NetEase.com, Inc. (网易) (NASDAQ NTES) provides online games, web-based communication services, and interactive content in China. The overwhelming majority of the company's FY 2010 revenue was from its Online Game Services segment (89.8%). The company also sells advertising on its internet portal site (providing free and fee-based services for registered and unregistered users). Advertising is a relatively small part of the company's business, about 11.2% of FY 2010 revenue.
As of FY 2010, the company had 495 million accumulated registered users for its online games, and about 1.3 billion registered users for other online services. According to Alexa, the company operates one of the top 10 web sites in China.
NetEase was founded in 1997 to develop web search and email software, but evolved to operating its own web sites in 1998. The company's efforts to monetize its web sites started in 1999 when the company added a dedicated sales force to sell advertising. An IPO followed in 2000, and the company launched its fee-based products in 2001 and also entered the online game market with "Westward Journey Online" following an acquisition of a Chinese game company.. Entry into the online game industry was the main driver of the company's growth: Online Game revenues were 15.9% of total FY 2002 revenues (233 million RMB) and were 81.4% of total FY 2005 revenues (1.7 billion RMB).
As of FY 2010, Online Games remained the largest contributor of revenue and gross profit, making the company a "pure play" for the Chinese online gaming business.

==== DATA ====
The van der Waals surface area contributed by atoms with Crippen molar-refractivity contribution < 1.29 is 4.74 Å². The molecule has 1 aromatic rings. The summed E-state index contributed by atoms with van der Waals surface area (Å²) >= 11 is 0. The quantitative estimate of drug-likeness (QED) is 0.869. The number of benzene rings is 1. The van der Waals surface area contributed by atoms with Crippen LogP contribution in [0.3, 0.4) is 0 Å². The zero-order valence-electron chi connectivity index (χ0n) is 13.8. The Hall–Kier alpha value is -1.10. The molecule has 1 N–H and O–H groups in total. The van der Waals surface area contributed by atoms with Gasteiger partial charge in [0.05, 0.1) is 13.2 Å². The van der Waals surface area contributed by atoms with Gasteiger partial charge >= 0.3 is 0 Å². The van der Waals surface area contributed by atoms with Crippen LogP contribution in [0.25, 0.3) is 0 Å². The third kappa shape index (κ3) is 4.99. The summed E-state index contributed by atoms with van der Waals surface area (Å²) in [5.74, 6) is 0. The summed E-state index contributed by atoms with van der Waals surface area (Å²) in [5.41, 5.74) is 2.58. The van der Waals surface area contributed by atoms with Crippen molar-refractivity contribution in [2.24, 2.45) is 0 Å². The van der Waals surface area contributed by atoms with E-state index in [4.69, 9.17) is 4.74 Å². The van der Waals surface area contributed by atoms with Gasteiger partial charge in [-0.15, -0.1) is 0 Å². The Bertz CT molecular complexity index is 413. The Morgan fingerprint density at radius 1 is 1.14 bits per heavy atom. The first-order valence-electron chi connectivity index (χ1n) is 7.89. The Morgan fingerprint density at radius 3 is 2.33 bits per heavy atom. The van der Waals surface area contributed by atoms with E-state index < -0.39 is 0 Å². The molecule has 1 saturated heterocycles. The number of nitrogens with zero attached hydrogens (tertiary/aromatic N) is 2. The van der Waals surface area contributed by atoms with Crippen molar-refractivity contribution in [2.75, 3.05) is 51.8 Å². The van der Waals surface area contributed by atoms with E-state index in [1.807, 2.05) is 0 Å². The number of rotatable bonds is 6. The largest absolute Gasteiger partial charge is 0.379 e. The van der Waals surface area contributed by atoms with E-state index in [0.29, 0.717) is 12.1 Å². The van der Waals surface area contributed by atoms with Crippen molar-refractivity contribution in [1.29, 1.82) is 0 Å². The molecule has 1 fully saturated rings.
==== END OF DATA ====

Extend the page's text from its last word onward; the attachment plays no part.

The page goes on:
Net revenue grew +39.5% YoY, driven by revenue growth in all segments. Online Game revenues grew +39.8% YoY, Advertising revenue grew +36.1% YoY, and Wireless and Other revenue grew +50%.
Gross profit grew +39.4% YoY, and gross profit margin was flat YoY (67.8% in Q3 FY 2011 vs. 68.0% in Q3 FY 2010).
Operating profit grew +56.6% YoY to 919.2 million RMB and the operating profit margin was 47.0% vs. 41.9% in Q3 FY 2010.
Net income grew +41.4% YoY to 825.8 million RMB and the net profit margin was 42.2% vs. 41.8% in Q3 FY 2010.
The company reported about 11.6 billion RMB on its balance sheet.
Net revenue grew +32.4% YoY, driven by revenue growth in the Online Game segment. 
Gross profit grew +32.4% YoY and gross profit margin was flat YoY, with improvements in the Wireless and Other segments offsetting gross profit margin declines in the Online Game (70.2% vs. 71.0% in Q2 2010) and Advertising segments (43.9% vs. 43.9% in Q2 2010).
Operating profit increased +29.1% YoY and operating profit margin declined to 45.4% vs. 46.6% in Q2 2010. The decline in profit margin was due to increased selling and marketing expenses (+67.2% YoY) and R&D spending (+36.1% YoY).
Net income grew +59.1% YoY and net profit margin was 43.7% vs 37.1% in Q2 FY 2010. The change in net margin was mostly FX factors (a loss in 2010 vs. a gain in 2011).
The company reported about 11.1 billion RMB on its balance sheet.
Net revenue grew +28.8% YoY to 1.5 billion RMB driven by strong growth in Online Game (+27.7% YoY) and Advertising (+38.5% YoY) segments. 
Gross profit increased +27.5% to 985.0 million RMB, with margin expansion in the Advertising segment (33.4% in Q1 FY 2011 vs. 16.9% in Q1 FY 2010) offsetting wider losses in Wireless and Other segments. Margins in the Online Game segment declined YoY to 79.0% vs. 71.9% in Q1 FY 2010.
Operating profit grew by +24.9% YoY but operating profit margin declined to 46.2% (vs. 47.7% in Q1 FY 2010) mostly due to higher general and administrative and R&D spending.
Net income to common shareholders grew +63.1% YoY due to the FX gains (a non-operating item, vs. FX losses booked in Q1 2010).
The company had about 10.4 billion RMB of cash on its balance sheet at quarter-end.
The company reports performance in three segments (Online Game, Advertising Services, Wireless Value-Added Services and Others), however due to the overwhelming contribution of Online Game to FY 2010 revenue (87%) and gross profit (92%), detailed discussion of other segments is omitted.